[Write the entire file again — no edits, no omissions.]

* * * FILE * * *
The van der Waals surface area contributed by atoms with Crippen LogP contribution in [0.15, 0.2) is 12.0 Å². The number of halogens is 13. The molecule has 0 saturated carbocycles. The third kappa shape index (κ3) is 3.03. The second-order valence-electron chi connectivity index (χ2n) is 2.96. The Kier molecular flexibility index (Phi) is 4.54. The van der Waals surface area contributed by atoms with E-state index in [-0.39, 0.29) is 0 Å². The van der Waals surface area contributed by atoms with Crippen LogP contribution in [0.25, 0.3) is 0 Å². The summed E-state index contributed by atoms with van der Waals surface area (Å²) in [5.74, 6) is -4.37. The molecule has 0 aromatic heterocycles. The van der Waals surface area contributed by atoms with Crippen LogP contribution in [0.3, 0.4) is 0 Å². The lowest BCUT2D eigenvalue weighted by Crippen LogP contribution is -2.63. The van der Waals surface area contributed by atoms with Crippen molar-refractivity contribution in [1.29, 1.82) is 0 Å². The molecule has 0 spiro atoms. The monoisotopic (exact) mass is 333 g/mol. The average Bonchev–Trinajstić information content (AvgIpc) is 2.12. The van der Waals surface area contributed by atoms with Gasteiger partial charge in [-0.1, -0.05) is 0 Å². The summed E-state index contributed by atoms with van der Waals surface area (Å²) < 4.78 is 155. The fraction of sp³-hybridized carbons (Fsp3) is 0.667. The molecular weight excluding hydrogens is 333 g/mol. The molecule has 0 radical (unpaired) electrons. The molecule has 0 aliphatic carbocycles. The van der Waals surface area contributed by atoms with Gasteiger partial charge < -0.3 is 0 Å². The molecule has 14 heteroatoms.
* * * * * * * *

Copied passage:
The van der Waals surface area contributed by atoms with Crippen LogP contribution in [0.15, 0.2) is 12.0 Å². The number of halogens is 13. The molecule has 0 saturated carbocycles. The third kappa shape index (κ3) is 3.03. The second-order valence-electron chi connectivity index (χ2n) is 2.96. The Kier molecular flexibility index (Phi) is 4.54. The van der Waals surface area contributed by atoms with E-state index in [-0.39, 0.29) is 0 Å². The van der Waals surface area contributed by atoms with Crippen LogP contribution in [0.25, 0.3) is 0 Å². The summed E-state index contributed by atoms with van der Waals surface area (Å²) in [5.74, 6) is -4.37. The molecule has 0 aromatic heterocycles. The van der Waals surface area contributed by atoms with Crippen LogP contribution in [0.3, 0.4) is 0 Å². The lowest BCUT2D eigenvalue weighted by Crippen LogP contribution is -2.63. The van der Waals surface area contributed by atoms with Crippen molar-refractivity contribution in [1.29, 1.82) is 0 Å². The molecule has 0 spiro atoms. The monoisotopic (exact) mass is 333 g/mol. The average Bonchev–Trinajstić information content (AvgIpc) is 2.12. The van der Waals surface area contributed by atoms with Gasteiger partial charge in [-0.1, -0.05) is 0 Å². The summed E-state index contributed by atoms with van der Waals surface area (Å²) < 4.78 is 155. The fraction of sp³-hybridized carbons (Fsp3) is 0.667. The molecular weight excluding hydrogens is 333 g/mol. The molecule has 0 radical (unpaired) electrons. The molecule has 0 aliphatic carbocycles. The van der Waals surface area contributed by atoms with Gasteiger partial charge < -0.3 is 0 Å². The molecule has 14 heteroatoms.